Free, nutritious, miraculous, tasty, low-maintenance, delivered to your door for your convenience every morning. Manna – the miraculous food that sustained the children of Israel throughout their desert wanderings – should have been as innocuous as the air we breathe.
It served as an equaliser – ‘he who gathered much had no excess, he who gathered less had no deficiency’, and the double portion was God’s way of indicating it was Shabbat.
Of course, the story did not go like that: from the day that it first fell for the Jews, the ‘Bread from Heaven’ was a source of constant strife.
Some struggled to keep to the simple instructions not to deliberately save over from one day to the next; some complained it did not taste or feel like real food. God even frames the manna as a central test of faith: “Each person should collect their daily portion in order to test if they will walk in My ways or not.”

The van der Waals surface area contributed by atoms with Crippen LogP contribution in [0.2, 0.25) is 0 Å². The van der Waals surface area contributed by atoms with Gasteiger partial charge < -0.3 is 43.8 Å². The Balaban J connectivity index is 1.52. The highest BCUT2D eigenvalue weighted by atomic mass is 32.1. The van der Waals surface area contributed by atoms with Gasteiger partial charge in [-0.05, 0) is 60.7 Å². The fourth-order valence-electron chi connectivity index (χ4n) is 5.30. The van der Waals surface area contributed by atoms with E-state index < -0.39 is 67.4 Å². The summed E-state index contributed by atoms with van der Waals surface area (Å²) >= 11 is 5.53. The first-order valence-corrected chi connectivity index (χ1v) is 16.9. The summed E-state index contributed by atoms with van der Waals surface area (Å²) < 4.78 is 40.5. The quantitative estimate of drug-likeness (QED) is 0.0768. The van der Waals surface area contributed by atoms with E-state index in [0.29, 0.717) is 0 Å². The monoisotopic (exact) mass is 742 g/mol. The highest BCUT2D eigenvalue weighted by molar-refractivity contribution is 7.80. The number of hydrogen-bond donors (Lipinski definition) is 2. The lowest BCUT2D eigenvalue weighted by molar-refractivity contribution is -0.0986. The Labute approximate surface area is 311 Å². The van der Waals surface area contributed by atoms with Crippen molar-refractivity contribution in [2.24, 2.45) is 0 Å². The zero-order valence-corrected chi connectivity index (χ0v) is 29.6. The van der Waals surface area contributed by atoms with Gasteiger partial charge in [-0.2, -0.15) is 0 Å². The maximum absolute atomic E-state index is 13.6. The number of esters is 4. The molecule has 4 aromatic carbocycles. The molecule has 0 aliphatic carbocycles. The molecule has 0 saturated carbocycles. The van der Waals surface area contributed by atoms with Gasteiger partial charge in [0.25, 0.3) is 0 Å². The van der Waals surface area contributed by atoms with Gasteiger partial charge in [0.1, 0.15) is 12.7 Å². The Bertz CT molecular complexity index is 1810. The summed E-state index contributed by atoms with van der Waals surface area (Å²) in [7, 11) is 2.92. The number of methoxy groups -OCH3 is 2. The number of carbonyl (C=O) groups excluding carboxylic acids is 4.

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The manna narratives are enwrapped in multiple layers. A verse in Ekev summarises the issue: “He fed you manna you did not know, and your forefathers did not know, to teach you that not by bread alone does man live, but by the mouth of God”.
The key component is that of faith, but there is the hint to an underlying psychological challenge: it was that which your forefathers did not know.
Something new – even if it is a tailor-made, Divinely modified organism to cater precisely for our nutritional needs – creates a natural aversion, whether through fear of change, anxiety about the unknown or the inertia of not wanting to do things differently.
The world needs much healing now: some of that healing will, in most likelihood, come through scientists using their Divine gifts of intelligence to create a tailor-made modern-day manna that will, we pray, give the body its strength to fight off Covid.
We must pray humanity accepts this gift, without being held back by it “not being known by our forefathers”.
- Rabbi Garry Wayland is a teacher and educator for US Living and Learning